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How to Spot Bed Bugs


Confirming you have a bedbug infestation can be a difficult task. Because bedbugs are very small in size and like to hide in tiny cracks and crevices, they are often hard to spot with the naked eye. For homeowners that are unsure if they have a bedbug infestation, it is better to know how to spot bed bugs sooner rather than later to avoid more damage.

How to Check for Bedbugs

Looking for Signs

The most accurate way to identify a possible bedbug infestation is to look for the physical signs that bedbugs are in the home. Look for the signs of bedbugs when cleaning, changing bedding throughout the home or after a lengthy amount of time away from the home, by looking for the following:

  • Red-colored or rusty looking stains on bed sheets or mattresses, caused by crushed bedbugs.
  • Dark spots, about the size of a bullet point. This is most likely bedbug excrement and may bleed on the fabric like pen ink or a marker would.
  • Eggs or eggshells. These tiny (about 1mm) shells have a pale yellow skin that the bedbug nymphs shed as they get bigger.
  • Live bedbugs.

Where Do They Hide?

When they aren’t eating, bedbugs can hide in a number of different places throughout the home. They are often found around the bed, near piping, the seams and tags of mattresses and box springs, and in cracks around the bed frame or headboard.

Bedbugs are so tiny that they are rarely larger than the width of a credit card and are adept at squeezing into odd and tiny hiding spots. In a heavily infested room, homeowners may find bedbugs located:

  • In the folds and seams of furniture, between cushions and in the folds of window sheers and curtains.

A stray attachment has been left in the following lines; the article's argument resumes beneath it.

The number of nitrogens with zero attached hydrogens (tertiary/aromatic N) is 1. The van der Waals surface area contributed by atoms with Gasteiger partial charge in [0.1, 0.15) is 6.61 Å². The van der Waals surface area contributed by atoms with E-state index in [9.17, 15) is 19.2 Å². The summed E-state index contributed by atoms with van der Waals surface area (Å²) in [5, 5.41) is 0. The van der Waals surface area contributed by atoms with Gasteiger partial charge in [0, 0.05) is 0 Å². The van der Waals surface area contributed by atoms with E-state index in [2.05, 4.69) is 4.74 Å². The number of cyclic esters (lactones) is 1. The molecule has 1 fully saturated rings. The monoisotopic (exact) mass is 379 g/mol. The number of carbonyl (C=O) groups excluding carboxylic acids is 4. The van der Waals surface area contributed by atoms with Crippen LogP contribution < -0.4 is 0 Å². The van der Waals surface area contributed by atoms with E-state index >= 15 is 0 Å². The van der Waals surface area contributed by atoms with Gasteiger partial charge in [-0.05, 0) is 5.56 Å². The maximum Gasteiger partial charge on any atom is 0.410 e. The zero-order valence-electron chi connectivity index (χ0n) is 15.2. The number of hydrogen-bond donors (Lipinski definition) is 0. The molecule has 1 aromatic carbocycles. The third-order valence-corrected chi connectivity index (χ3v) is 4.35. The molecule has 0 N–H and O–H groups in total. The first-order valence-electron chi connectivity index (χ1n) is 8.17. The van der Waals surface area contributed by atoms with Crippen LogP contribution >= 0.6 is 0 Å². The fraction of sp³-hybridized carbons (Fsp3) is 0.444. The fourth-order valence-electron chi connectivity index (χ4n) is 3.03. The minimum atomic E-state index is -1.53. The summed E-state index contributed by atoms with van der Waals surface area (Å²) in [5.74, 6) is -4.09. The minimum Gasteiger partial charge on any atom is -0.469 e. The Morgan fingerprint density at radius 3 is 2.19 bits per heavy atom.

• Hiding in electrical receptacles, appliances, and drawer joints.
  • Living under loose wallpaper edges, behind wall hangings and at the junction where the ceiling and the walls meet.

Understanding Bedbug Habits

To better identify a bedbug infestation, homeowners must first come to understand common bedbug habits and behaviors. Understanding how they live, eat and reproduce will give you a better grasp on the severity of your infestation and help you monitor for their presence after your home has been successfully treated.

Eating Habits:

  • Feed on humans, vermin, pets and birds.
  • Can travel from 5 to 20 feet from a hiding place to feed on a host.
  • Although primarily active in the night, when hungry, they will feed in daylight.
  • An average feeding takes 3 to 12 minutes.

Optimal Living Conditions:

  • Bedbugs are resilient and can live in temperatures as low as 46ºF, but will die off in temperatures that reach 113ºF.
  • To exterminate bedbugs with heat, a room temperature must exceed 113ºF for an extended period of time to reach all the bedbugs, regardless of their hiding spots.

Life Stages/Reproduction:

  • Bedbugs need at least one meal before they can develop to its next life stage.
  • To mate and produce healthy eggs, bedbugs must eat at the very least, once every 14 days.
  • Each female can lay up to 200 to 500 eggs in her lifetime (6 to 12 months).

Keep Your Home Bedbug Free

Treating minor bedbug infestations, while still inconvenient, is much less expensive and time consuming for homeowners. Low-level infestations are easier to tackle than larger, more widespread infestations but they can also be more difficult to properly detect. Luckily, with a few tips and tricks, you can easily learn how to check for bedbugs at the first sign of interference and get them out of the home before they spread.

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